Even some of the show's more lighthearted, hilarious asides are pretty well coated in cynicism. Jez's perennial bandmate Super Hans provides some of the series' more entertaining subplots, including one of the most endearing, adorable crack addictions ever put on film. Episodes where the two go on vacation together usually add up to some of the show's most traumatic experiences, including the accidental killing of a random lady friend's dog, exacerbated by failed attempts to hide that fact by burning and eventually eating the corpse.
If this all sounds like the most miserable experience you could ever ask for in a half-hour television show, I'd say you're only half right. While Peep Show can be downright merciless in pushing you along elaborate chains of failure, the show has also given a lot of genuine, albeit fleeting moments of warmth in its first seven seasons on air. Marriage, divorce, childbirth, and death have all been filtered through Mark's outstandingly bleak outlook on life and Jez's decadent stream of consciousness, chipping away at their regular defense mechanisms and revealing truths about themselves that resonate much more intensely than if you hadn't just spent the past 20 or so minutes sitting right in the center of their own personal hell.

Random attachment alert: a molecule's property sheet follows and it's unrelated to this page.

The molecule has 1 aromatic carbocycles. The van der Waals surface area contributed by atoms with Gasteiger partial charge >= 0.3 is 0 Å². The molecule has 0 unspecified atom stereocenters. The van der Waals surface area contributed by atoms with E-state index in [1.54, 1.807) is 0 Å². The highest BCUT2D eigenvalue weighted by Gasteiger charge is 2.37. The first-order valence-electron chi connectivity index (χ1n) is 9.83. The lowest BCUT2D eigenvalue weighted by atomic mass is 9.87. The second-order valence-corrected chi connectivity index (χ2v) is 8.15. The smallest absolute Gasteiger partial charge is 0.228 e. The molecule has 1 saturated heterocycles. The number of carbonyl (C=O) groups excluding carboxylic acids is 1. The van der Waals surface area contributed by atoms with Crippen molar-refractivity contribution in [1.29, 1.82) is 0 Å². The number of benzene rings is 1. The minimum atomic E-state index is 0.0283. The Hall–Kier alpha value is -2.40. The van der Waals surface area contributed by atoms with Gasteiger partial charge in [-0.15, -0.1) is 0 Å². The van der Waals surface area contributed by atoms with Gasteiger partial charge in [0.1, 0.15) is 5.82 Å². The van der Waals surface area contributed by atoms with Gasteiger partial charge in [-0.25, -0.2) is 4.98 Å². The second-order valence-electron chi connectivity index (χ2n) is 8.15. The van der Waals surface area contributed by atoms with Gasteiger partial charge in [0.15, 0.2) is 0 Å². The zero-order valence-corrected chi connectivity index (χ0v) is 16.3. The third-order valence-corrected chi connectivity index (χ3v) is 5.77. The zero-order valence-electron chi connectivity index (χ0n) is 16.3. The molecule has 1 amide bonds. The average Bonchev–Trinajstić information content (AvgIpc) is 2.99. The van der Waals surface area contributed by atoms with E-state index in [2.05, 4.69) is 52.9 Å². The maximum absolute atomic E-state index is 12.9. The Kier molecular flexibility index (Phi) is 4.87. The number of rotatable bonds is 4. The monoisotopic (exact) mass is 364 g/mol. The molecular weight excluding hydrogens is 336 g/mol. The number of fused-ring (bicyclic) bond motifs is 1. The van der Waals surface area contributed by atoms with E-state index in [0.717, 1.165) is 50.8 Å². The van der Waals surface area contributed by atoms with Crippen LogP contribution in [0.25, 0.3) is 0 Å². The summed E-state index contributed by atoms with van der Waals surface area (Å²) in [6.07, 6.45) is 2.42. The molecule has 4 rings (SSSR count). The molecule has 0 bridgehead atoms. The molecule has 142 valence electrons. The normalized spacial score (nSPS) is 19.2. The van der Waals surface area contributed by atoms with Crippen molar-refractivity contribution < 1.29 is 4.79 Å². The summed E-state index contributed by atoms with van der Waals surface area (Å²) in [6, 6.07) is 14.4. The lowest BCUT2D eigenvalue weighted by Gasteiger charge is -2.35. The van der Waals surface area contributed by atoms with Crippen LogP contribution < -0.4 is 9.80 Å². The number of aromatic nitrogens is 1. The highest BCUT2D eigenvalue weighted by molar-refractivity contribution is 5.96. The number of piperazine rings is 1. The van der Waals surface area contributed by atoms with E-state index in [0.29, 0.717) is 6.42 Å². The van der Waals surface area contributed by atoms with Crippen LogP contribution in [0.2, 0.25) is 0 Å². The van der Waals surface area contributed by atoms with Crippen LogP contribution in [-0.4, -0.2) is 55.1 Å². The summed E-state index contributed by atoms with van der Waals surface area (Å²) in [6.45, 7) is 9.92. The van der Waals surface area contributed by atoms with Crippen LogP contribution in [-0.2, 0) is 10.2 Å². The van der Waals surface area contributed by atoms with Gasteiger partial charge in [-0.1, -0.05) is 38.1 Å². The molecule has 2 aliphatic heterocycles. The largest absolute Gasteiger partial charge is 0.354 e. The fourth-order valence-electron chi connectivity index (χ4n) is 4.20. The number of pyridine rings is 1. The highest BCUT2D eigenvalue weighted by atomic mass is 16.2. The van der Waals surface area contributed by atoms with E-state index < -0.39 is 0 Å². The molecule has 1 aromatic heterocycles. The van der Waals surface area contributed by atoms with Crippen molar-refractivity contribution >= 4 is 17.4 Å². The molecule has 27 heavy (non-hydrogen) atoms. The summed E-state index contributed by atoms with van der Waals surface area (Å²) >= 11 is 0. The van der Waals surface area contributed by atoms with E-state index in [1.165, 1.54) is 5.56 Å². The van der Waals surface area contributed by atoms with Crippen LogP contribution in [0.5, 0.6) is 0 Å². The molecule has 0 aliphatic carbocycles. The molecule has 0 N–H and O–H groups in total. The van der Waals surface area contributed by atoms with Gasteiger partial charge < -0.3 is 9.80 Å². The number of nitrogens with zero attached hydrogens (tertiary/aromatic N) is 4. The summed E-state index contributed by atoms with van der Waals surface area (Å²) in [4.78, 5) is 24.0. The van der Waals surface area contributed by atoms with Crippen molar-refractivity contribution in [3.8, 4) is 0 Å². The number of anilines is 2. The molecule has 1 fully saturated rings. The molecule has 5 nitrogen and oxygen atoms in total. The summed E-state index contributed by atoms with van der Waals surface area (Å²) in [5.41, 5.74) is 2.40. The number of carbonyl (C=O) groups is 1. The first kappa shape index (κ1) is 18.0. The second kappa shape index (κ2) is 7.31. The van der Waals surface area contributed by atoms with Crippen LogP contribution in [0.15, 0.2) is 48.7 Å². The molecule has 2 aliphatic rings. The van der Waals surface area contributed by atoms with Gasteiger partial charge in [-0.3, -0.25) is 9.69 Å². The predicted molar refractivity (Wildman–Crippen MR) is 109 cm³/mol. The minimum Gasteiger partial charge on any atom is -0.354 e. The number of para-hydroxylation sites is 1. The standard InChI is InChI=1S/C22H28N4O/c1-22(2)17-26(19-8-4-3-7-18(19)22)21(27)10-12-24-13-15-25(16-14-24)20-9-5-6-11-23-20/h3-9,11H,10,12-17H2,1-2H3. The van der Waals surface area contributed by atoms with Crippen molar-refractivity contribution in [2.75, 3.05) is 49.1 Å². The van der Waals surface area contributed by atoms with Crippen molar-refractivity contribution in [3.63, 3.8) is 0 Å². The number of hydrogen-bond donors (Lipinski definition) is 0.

The Pairing: Although it might've been more appropriate to hit up a more obviously British-influenced eatery like Downtown's Elephant & Castle, Fremont's George & Dragon, or Roosevelt's Pies & Pints (what is it with these people and ampersands?), it seemed like the more authentically English the food got, the more preposterous it felt to take out of a pub.
While I could've packed up all the bangers, mash, and Branston Pickle my hot little hands would've allowed, I have a feeling it would've just felt like a meager plate of sausages, potatoes, and relish by the time I got it home.
Fish and chips just seemed to fit Peep Show perfectly: a conventionally British duo with an universal appeal. Ivar's flaky, delicious, unhealthy breading around a bland yet substantial chunk of fish and doused with a liberal amount of vinegar made for a perfect supplement to Mark and Jez's warm, if begrudging friendship in a world constantly out to shit on the both of them.
(If that pairing isn't literal enough for you, here's the two leads as failed vaudevillians Fish & Chip!)